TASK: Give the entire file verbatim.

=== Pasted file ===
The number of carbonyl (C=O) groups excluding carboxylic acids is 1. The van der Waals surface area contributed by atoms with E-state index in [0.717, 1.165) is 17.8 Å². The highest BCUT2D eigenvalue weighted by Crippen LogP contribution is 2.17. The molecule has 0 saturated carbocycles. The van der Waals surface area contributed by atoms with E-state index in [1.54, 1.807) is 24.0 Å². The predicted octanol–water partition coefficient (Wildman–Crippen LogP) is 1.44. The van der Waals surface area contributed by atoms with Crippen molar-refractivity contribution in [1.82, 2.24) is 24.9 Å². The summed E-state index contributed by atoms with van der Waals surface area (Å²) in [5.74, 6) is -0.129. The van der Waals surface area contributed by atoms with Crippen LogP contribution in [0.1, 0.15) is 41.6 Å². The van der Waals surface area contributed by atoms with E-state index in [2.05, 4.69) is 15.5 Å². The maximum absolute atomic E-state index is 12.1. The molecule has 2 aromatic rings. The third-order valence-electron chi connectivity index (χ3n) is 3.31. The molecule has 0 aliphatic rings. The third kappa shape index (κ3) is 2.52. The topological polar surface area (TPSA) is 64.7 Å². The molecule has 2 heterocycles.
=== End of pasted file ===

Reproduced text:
The number of carbonyl (C=O) groups excluding carboxylic acids is 1. The van der Waals surface area contributed by atoms with E-state index in [0.717, 1.165) is 17.8 Å². The highest BCUT2D eigenvalue weighted by Crippen LogP contribution is 2.17. The molecule has 0 saturated carbocycles. The van der Waals surface area contributed by atoms with E-state index in [1.54, 1.807) is 24.0 Å². The predicted octanol–water partition coefficient (Wildman–Crippen LogP) is 1.44. The van der Waals surface area contributed by atoms with Crippen molar-refractivity contribution in [1.82, 2.24) is 24.9 Å². The summed E-state index contributed by atoms with van der Waals surface area (Å²) in [5.74, 6) is -0.129. The van der Waals surface area contributed by atoms with Crippen LogP contribution in [0.1, 0.15) is 41.6 Å². The van der Waals surface area contributed by atoms with E-state index in [2.05, 4.69) is 15.5 Å². The maximum absolute atomic E-state index is 12.1. The molecule has 2 aromatic rings. The third-order valence-electron chi connectivity index (χ3n) is 3.31. The molecule has 0 aliphatic rings. The third kappa shape index (κ3) is 2.52. The topological polar surface area (TPSA) is 64.7 Å². The molecule has 2 heterocycles.